Towers Watson has produced a study highlighting the fact that only 5% of new hires in the private sector have access to a defined benefit plan (DB). The move away from DB plans to defined contribution plans has been amazingly swift. As we’ve discussed on numerous occasions, placing the burden on individuals with the marginal capability to handle this responsibility will likely create a social and economic crisis for older Americans.
According to Towers, “workers who experience a loss of guaranteed retirement income may not exit the workforce in a timely fashion—an outcome that traditional pensions were at least partly designed to avoid. Such counter-cyclical workforce trends could necessitate increased severance pay, raise benefit costs, and reduce mobility within an organization.”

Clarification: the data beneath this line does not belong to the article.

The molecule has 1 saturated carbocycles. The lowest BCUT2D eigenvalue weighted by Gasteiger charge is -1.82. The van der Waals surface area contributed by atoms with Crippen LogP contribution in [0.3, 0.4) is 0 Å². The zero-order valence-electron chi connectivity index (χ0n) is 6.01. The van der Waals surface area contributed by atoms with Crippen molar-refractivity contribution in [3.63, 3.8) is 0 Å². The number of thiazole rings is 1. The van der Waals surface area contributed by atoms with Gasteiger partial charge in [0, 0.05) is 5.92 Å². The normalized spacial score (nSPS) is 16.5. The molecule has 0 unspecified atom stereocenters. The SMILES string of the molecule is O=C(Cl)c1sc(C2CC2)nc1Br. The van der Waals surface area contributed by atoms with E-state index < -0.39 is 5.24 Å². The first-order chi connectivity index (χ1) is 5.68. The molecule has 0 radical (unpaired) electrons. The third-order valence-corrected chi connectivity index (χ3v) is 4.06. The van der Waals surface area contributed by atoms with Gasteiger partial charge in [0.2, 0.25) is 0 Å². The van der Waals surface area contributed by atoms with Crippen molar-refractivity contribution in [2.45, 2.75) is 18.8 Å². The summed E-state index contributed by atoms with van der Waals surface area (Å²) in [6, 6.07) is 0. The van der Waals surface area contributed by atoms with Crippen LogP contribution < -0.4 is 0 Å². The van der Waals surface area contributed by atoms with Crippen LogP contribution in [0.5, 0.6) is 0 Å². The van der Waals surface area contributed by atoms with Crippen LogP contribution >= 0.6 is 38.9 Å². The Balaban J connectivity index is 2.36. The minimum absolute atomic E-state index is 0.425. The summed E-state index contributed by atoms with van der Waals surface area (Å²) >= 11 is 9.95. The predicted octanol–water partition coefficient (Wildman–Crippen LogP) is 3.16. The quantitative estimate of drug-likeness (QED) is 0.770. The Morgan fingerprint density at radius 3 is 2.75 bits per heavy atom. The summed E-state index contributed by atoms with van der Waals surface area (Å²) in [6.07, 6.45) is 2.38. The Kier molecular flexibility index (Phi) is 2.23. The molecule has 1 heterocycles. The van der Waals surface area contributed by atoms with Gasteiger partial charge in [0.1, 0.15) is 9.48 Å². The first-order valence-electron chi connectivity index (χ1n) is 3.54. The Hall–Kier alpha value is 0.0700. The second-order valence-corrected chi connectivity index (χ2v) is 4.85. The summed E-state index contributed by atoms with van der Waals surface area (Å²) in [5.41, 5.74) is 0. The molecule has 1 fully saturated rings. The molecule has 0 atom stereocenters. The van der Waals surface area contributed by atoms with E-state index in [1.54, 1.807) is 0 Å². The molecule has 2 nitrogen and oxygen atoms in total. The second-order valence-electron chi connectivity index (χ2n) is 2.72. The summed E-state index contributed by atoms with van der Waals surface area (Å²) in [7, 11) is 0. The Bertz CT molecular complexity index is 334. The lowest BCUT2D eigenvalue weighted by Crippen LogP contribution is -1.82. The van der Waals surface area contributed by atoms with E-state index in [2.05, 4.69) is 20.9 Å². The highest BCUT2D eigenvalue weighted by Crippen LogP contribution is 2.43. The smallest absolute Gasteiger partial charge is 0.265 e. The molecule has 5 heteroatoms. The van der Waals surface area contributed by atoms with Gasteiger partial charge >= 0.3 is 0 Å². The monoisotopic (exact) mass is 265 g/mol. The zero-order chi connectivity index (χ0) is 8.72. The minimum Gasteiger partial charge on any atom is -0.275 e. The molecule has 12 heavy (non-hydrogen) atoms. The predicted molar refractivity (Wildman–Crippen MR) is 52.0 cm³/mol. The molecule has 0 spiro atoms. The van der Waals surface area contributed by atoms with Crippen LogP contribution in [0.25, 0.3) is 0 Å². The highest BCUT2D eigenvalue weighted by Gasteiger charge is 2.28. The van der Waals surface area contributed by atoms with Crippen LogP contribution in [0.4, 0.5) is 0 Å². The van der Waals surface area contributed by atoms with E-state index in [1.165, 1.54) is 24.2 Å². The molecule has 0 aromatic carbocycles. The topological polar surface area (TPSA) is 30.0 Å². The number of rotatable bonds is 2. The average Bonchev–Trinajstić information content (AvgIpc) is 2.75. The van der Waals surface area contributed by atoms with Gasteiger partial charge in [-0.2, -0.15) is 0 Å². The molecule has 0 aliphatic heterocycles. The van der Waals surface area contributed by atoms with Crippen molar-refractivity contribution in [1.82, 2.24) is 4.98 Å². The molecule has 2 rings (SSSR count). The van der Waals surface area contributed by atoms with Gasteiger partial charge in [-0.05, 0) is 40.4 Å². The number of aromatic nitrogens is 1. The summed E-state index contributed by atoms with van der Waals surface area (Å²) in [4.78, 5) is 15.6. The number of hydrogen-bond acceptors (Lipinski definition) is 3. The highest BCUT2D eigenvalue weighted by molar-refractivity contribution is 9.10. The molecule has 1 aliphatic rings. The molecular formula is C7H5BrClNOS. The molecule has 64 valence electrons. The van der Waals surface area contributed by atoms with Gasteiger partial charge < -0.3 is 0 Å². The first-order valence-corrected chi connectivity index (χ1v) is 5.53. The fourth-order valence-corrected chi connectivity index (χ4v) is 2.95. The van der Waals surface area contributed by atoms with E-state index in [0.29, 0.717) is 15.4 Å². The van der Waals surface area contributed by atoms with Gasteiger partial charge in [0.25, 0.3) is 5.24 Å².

In addition, as of 2015, only 20% of Fortune 500 companies still offered a DB plan (traditional or hybrid) to salaried new hires, down from 59% among the same employers back in 1998. Furthermore, there has been an uptick in plan freezes and closings since the 2008 financial crisis. By 2015, 39% of sponsors had frozen a DB plan, and 24% had stopped offering their primary DB plan to new hires.